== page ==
Tuesday, January 25, 2005

High Definition and Next-Gen Console Specs

Dribbles of information are now leaking out about specifications for the next generation of consoles. They are, in short, staggering. Pairing unbelievably fast processors with cutting-edge graphics technology means that the new generation should be capable of delivering spectacular images. Say good-bye to aliasing--it will either no longer exist or will only be barely visible in very limited circumstances.

There are a couple of things worth noting. First, there is no question that all three of the next-generation consoles will require HDTV support from developers (in addition to standard definition). At a minimum, they will require 720p support (1280x720 resolution), and many games will also optionally support 1080i (1920x1080).

This is important if you're considering the purchase of an HD set in the near future. For gaming, it will be important to have a set that supports a 720p input signal. It doesn't need to display at that resolution, but it needs to accept the signal. Quite a few HD sets, surprisingly, don't support a 720p signal, so it's important to be sure before you purchase. There are ways around this (a scaler, for example, to upconvert the signal), but they're fairly expensive.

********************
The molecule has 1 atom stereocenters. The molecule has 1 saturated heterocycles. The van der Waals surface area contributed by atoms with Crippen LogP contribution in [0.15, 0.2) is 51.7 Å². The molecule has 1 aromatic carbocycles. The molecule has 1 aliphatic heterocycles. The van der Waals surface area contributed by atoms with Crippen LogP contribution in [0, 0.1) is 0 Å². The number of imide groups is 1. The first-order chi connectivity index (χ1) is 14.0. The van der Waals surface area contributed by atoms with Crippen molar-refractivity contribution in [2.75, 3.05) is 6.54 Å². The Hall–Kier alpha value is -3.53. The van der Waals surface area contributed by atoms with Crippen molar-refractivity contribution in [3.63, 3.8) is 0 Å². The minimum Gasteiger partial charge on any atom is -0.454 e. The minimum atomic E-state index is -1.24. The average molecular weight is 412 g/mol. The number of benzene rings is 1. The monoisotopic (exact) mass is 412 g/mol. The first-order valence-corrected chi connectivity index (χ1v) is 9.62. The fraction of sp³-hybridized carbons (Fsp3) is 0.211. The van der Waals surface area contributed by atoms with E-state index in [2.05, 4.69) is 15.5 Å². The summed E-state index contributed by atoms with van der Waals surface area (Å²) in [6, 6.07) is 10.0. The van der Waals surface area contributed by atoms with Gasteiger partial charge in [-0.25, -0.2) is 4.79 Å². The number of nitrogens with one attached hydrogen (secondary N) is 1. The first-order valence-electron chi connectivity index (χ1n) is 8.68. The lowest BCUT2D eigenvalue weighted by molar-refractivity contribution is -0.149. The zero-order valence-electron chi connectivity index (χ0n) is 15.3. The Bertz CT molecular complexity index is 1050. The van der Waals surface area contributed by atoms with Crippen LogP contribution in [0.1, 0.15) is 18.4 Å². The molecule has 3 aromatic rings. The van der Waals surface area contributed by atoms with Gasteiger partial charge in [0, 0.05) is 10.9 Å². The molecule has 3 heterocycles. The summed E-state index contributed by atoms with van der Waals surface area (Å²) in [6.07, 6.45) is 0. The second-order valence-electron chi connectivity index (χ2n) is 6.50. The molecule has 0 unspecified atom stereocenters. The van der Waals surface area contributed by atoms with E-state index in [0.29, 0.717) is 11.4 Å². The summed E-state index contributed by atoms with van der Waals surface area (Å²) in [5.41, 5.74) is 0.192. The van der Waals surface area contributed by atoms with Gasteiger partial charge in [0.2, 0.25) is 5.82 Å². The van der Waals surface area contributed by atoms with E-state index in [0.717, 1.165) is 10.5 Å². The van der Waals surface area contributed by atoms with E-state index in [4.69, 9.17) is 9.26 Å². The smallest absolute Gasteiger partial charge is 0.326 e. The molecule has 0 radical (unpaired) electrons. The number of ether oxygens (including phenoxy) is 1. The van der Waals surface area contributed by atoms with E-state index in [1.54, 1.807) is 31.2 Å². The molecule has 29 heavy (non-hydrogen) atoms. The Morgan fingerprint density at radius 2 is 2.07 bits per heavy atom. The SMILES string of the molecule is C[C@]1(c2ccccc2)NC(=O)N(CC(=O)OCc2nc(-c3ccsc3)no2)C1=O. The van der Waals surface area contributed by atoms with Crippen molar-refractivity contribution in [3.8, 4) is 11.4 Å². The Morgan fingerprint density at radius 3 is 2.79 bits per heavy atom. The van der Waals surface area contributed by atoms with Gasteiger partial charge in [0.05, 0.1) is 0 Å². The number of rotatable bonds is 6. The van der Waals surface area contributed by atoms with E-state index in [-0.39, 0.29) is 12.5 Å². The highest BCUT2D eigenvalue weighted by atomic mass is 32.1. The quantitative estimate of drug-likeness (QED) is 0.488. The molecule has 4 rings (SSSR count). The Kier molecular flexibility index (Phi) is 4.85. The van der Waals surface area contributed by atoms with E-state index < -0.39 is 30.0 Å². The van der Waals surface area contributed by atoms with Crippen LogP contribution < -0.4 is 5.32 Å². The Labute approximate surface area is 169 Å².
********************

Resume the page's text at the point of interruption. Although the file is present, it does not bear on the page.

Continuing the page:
The other thing worth noting is Microsoft's XNA platform. A set of tools to enable easy cross-platform development, it should mean that Xbox 2 games will be ported to the PC much more frequently, and since 1280x720 resolution will be supported (at least), there will be no more of those crappy, crappy conversions that featured 640x480 text overlays, etc. So the quality of ports to the PC should go up substantially, and the amount of time to develop those ports should go way down.

One last thing about HD. There is no HD display technology that is so superior to the others that it becomes essential to purchase that type of display. Manufacturers and even individual models of displays are equally as important, because image quality will vary from "breathtaking" to "crap." The best-in-breed of any HD display technology will be superior to a middle-of-the-road example of another type. That's why it's so important to choose the right display, not just the "superior" technology. I've mentioned this site several times, but the best place, by far, to compare screens are the AVS forums:
http://www.avsforum.com/avs-vb/. There is a wealth of information and education available to anyone interested in high-definition.

Site Meter